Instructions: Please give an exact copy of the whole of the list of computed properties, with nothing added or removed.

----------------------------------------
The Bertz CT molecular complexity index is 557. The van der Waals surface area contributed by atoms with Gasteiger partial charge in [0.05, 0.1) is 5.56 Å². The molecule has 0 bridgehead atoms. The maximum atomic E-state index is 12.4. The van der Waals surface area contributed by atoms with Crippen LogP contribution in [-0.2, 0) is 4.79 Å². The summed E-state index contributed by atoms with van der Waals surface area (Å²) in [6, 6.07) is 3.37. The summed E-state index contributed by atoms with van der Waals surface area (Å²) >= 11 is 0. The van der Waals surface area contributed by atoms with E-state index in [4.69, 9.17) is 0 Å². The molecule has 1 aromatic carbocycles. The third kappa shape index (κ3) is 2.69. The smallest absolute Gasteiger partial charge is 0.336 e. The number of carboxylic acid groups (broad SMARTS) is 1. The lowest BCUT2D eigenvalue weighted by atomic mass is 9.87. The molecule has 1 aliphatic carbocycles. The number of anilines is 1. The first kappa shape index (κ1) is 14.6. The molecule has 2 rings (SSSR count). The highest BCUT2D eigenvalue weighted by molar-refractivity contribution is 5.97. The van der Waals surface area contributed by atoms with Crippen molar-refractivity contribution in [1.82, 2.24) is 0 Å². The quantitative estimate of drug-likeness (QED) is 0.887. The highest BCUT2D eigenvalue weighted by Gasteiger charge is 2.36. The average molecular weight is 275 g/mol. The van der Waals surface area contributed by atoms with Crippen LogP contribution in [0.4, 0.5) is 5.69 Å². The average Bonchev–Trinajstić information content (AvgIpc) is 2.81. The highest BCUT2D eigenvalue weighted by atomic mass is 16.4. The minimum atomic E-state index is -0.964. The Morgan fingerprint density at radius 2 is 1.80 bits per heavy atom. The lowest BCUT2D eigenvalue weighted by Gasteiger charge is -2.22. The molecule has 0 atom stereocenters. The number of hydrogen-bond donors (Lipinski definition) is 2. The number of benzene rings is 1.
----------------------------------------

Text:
The Bertz CT molecular complexity index is 557. The van der Waals surface area contributed by atoms with Gasteiger partial charge in [0.05, 0.1) is 5.56 Å². The molecule has 0 bridgehead atoms. The maximum atomic E-state index is 12.4. The van der Waals surface area contributed by atoms with Crippen LogP contribution in [-0.2, 0) is 4.79 Å². The summed E-state index contributed by atoms with van der Waals surface area (Å²) in [6, 6.07) is 3.37. The summed E-state index contributed by atoms with van der Waals surface area (Å²) >= 11 is 0. The van der Waals surface area contributed by atoms with E-state index in [4.69, 9.17) is 0 Å². The molecule has 1 aromatic carbocycles. The third kappa shape index (κ3) is 2.69. The smallest absolute Gasteiger partial charge is 0.336 e. The number of carboxylic acid groups (broad SMARTS) is 1. The lowest BCUT2D eigenvalue weighted by atomic mass is 9.87. The molecule has 1 aliphatic carbocycles. The number of anilines is 1. The first kappa shape index (κ1) is 14.6. The molecule has 2 rings (SSSR count). The highest BCUT2D eigenvalue weighted by molar-refractivity contribution is 5.97. The van der Waals surface area contributed by atoms with Crippen molar-refractivity contribution in [1.82, 2.24) is 0 Å². The quantitative estimate of drug-likeness (QED) is 0.887. The highest BCUT2D eigenvalue weighted by Gasteiger charge is 2.36. The average molecular weight is 275 g/mol. The van der Waals surface area contributed by atoms with Crippen LogP contribution in [0.4, 0.5) is 5.69 Å². The average Bonchev–Trinajstić information content (AvgIpc) is 2.81. The highest BCUT2D eigenvalue weighted by atomic mass is 16.4. The minimum atomic E-state index is -0.964. The Morgan fingerprint density at radius 2 is 1.80 bits per heavy atom. The lowest BCUT2D eigenvalue weighted by Gasteiger charge is -2.22. The molecule has 0 atom stereocenters. The number of hydrogen-bond donors (Lipinski definition) is 2. The number of benzene rings is 1.